The father-son relationship
It would be an understatement to describe this father-son relationship as strained.
Over the past few seasons, Sherlock has compared his dad to somebody who steals candy from children and clubs baby seals. He doesn't think his dad actually cares, and is doing only what he has to out of a sense of familial obligations.
When Morland made a dinner date with Sherlock and Dr. Joan Watson, Sherlock was convinced that his father wouldn’t show. When pressed by Joan, he described his father as a "serial absentee and a pathological maker and breaker of promises." The detective proved to be right when his father bailed on their plans yet again.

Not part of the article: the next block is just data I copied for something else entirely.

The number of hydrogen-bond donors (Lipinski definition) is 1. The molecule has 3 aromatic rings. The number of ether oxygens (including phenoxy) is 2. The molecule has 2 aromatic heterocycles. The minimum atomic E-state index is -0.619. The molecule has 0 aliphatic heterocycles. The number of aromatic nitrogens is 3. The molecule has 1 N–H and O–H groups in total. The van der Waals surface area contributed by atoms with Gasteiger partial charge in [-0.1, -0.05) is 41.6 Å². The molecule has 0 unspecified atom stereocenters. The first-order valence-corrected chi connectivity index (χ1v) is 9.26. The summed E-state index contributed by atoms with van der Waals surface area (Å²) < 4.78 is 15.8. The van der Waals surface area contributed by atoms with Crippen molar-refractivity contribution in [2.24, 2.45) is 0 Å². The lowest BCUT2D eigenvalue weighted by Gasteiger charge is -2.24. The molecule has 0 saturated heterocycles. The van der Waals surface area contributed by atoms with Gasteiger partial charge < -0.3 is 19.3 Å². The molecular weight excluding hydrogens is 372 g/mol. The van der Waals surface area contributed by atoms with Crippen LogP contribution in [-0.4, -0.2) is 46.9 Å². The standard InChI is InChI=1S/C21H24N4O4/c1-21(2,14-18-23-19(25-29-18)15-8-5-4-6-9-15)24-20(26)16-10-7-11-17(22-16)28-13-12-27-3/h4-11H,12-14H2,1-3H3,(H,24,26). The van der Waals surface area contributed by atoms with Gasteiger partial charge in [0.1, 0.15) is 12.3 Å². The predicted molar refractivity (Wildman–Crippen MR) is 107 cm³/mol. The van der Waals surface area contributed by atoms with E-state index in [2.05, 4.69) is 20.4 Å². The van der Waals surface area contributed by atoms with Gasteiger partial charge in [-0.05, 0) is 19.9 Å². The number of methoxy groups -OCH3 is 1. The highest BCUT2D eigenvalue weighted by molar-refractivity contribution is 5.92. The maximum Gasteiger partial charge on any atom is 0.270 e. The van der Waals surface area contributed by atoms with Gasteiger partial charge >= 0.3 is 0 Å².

Sherlock has never felt in control of his own life, starting from when Morland sent him to boarding school as a young child. He still feels patronized, as Morland won't give the detective full control of his trust fund and pays for employees to keep tabs on him.
While the relationship may be difficult and complex, it's also part of what makes the story so relatable. "Everyone has a father or a mother somewhere along the line who affected their lives somehow," said Noble. "Really it’s this father-son or mother-daughter stuff which I think is universal, that all of us understand and it resonates with all of us."